Anybody who writes css for the modern web has probably touched vendor prefixes at some point in time. These prefixes are required to get the most out of browsers that are supporting bleeding edge properties in ways that aren’t yet part of the css3 spec. When you’re writing these vendor prefixes it’s easy to forget one or two, or maybe you add one that isn’t actually required for the browsers that you’re supporting. Of course you can always check out to check the prefixes you need for your use case but that’s something you don’t want to do on a daily basis.

And even if you knew all the prefixes you probably wouldn’t know the syntax for each property. For example, take flexbox. Flexbox uses several implementations across several browsers and writing a full stack of vendor prefixes for it would look a little bit like this:

Using autoprofixer you can just write this and it will output the above prefixes for you:

Much better, right?

How does it work?

Autoprefixer uses to figure out what prefixes it should use. When you use autoprefixer you can always define what browser you want to support. You can define the browsers in a very natural way, for example you could pass it > 5%  which tells it to only support browsers that have more than 5% share in the market.

It then scans your entire css for properties that require prefixes and it automatically adds them to your css. Simple enough, right?

Setting this up for yourself

I will use Gulp to set up autoprefixer. If you’re unfamiliar with Gulp, I’ve written a post on getting started with it. I recommend you read that before you continue. If you’ve used Gulp before, grab your gulpfile and open a terminal window.

First of all we should install the gulp-autoprefixer plugin. Do this by typing npm install —save-dev gulp-autoprefixer . If you get permission errors you might have to run this command as sudo ( sudo npm install —save-dev gulp-autoprefixer). Now that we have that set up we can add gulp-autoprefixer to our css task like this:

If you already use gulp only lines 9-11 will be important to you. What’s going on here is just a regular css compile task. We take all our .scss files and stream them to the sass plugin so they will be compiled. After doing that we stream the compiled css to the autoprefixer which will add all the vendor prefixes we need. Then the output gets saved and you’re done, you can write prefix-free css now!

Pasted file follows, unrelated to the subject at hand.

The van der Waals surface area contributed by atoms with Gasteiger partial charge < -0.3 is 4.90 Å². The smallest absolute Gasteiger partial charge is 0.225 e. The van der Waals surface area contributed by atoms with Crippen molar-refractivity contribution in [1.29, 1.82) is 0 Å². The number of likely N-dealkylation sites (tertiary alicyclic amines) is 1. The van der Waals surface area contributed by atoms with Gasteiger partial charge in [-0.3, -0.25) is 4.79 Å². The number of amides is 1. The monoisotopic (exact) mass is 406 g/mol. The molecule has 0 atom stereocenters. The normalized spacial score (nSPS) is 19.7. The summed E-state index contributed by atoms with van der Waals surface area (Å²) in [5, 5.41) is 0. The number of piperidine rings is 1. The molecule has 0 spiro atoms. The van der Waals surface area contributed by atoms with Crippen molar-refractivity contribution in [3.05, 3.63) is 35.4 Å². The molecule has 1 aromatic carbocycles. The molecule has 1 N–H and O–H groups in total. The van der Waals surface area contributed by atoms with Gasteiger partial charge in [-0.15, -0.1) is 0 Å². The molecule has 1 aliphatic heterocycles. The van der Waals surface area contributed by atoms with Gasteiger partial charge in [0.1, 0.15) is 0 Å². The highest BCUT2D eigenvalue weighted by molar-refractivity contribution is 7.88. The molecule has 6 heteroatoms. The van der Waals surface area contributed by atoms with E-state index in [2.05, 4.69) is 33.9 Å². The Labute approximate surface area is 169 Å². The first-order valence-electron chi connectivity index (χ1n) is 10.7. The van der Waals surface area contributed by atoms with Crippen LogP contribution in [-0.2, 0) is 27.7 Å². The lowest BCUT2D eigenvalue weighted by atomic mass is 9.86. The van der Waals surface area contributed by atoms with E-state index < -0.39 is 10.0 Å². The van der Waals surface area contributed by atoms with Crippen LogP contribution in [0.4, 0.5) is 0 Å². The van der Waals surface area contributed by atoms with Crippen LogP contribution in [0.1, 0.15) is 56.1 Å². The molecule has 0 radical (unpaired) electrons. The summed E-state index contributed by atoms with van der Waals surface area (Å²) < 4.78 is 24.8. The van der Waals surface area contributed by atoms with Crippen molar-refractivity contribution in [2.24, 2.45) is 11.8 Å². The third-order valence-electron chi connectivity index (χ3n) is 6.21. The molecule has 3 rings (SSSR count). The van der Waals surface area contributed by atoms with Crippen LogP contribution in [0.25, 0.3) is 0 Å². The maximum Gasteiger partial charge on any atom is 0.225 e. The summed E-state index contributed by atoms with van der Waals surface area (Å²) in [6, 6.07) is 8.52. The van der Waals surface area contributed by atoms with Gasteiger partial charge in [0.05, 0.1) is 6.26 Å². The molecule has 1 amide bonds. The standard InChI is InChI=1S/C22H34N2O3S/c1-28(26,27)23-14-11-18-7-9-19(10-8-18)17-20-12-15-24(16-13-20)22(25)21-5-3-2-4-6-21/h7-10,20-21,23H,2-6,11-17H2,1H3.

A note about the above code

After publishing this I received a note from Andrey Sitnik, the author of Autoprefixer, saying that gulp-postcss should be used over gulp-autoprefixer. Below is an example of using autoprefixer with gulp-postcss. To use this you should first install both packages:  npm install --save-dev gulp-postcss autoprefixer-core .

Example code:

The nice thing about using postcss is that you can combine multiple postprocessors. That makes it more powerful that just using gulp-autoprefixer.

How about Bourbon?

Bourbon is a sass mixing library that has many features, one of which is prefixing css. It does this by providing mixins to you that will prefix the css you pass it. An example:

When you compile your sass this will output properly prefixed css. The big plus for this is that you have one plugin less in your gulp file because sass (with some help of bourbon) is now prefixing your css. However, you still have to remember what properties use prefixes. That in itself isn’t bad, it’s good to know what you’re working with but it’s also easy to forget to use the mixin and end up with forgotten prefixes.

Wrapping up

In this post I’ve explained to you, briefly, why you shouldn’t be writing your own vendor prefixes. It’s easy to forget some and they’re high maintenance. I also explained to you that a gulp plugin called gulp-autoprefixer can make your live a lot easier by automagically prefixing css rules that require a vendor prefix.

I also showed you really quick that you can use Bourbon to achieve effectively the same thing but it’s a little bit more high maintenance than using autoprefixer.

The main point is, you don’t have to write prefixes yourself. There are two very nice tools out there and each has it’s own pro’s and con’s. I personally prefer autoprefixer because it uses to figure out what it should prefix and I can have 0 worries about remembering what properties need prefixing.